Fig. 5. Envelopes of RF spectra for UWB monocycle pulses (RBW: 2 MHz). (a)(b) correspond to R1 and R2 shown in Fig. 3; (c)-(h) correspond to R3-R8 shown in Fig. 4.
Fig. 6. (a) Center frequency, 10 dB bandwidth, and (b) fractional bandwidth as a function of relative time advance/delay between input signal and output pump corresponding to Fig. 5.

4. Discussion

The proposed PPLN-based UWB monocycle generation using parametric attenuation effect of SFG process has shown several advantages and disadvantages.

PPLN has distinct features of ultrafast response and negligible spontaneous emission noise, thus ultrafast operation is available and negligible spontaneous emission noise is introduced for PPLN-based UWB monocycle generation. These are attractive for high data rate UWB communications.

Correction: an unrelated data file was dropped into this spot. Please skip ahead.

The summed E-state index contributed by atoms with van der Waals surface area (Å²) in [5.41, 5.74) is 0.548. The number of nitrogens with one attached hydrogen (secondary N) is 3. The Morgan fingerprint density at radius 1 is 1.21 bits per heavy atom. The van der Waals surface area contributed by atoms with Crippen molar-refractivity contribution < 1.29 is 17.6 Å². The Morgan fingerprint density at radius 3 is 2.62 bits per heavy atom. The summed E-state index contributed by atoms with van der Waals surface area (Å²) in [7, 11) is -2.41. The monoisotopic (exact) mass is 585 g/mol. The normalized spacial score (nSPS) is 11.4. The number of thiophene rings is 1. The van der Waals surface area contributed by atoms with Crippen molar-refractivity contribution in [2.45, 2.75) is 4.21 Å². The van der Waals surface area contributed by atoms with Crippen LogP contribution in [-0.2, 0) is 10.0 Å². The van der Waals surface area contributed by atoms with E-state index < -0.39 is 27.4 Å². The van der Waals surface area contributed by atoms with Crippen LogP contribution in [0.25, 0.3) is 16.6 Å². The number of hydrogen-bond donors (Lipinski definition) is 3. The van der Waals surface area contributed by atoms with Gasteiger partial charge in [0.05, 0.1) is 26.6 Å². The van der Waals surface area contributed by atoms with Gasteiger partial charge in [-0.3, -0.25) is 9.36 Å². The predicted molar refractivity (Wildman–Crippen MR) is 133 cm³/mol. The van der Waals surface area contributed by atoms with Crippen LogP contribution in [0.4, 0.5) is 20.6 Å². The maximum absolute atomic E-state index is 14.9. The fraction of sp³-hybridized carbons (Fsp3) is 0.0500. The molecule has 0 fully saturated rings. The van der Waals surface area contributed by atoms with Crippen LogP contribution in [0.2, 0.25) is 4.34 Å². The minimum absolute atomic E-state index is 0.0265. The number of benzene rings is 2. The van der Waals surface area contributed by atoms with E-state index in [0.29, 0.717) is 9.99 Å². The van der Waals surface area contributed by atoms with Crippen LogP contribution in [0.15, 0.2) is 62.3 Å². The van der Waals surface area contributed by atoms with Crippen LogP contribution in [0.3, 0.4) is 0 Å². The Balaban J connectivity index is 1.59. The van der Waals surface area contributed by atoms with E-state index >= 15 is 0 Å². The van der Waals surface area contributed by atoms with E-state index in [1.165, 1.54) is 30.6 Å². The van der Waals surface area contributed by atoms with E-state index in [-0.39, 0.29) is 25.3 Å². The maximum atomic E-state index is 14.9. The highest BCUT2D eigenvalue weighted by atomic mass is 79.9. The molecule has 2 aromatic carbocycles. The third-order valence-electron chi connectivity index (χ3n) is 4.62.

Note that the suggested PPLN-based UWB monocycle generation can produce pairs of polarity-inverted UWB monocycle pulses, providing a potential to perform pulse polarity modulation (PPM) (positive-negative). However, in the current experiment, the switching speed of the positive and negative UWB monocycle pulses is low because of the use of mechanically tunable optical delay line, which causes great limitation to the practical highspeed PPM. Several potential solutions are found as follows. First, taking into account the electrically tunable operation for PPM [16

16. Q. Wang and J. P. Yao, “An electrically switchable optical ultrawideband pulse generator,” J. Lightwave Technol . 25, 3626–3633 (2007). [CrossRef]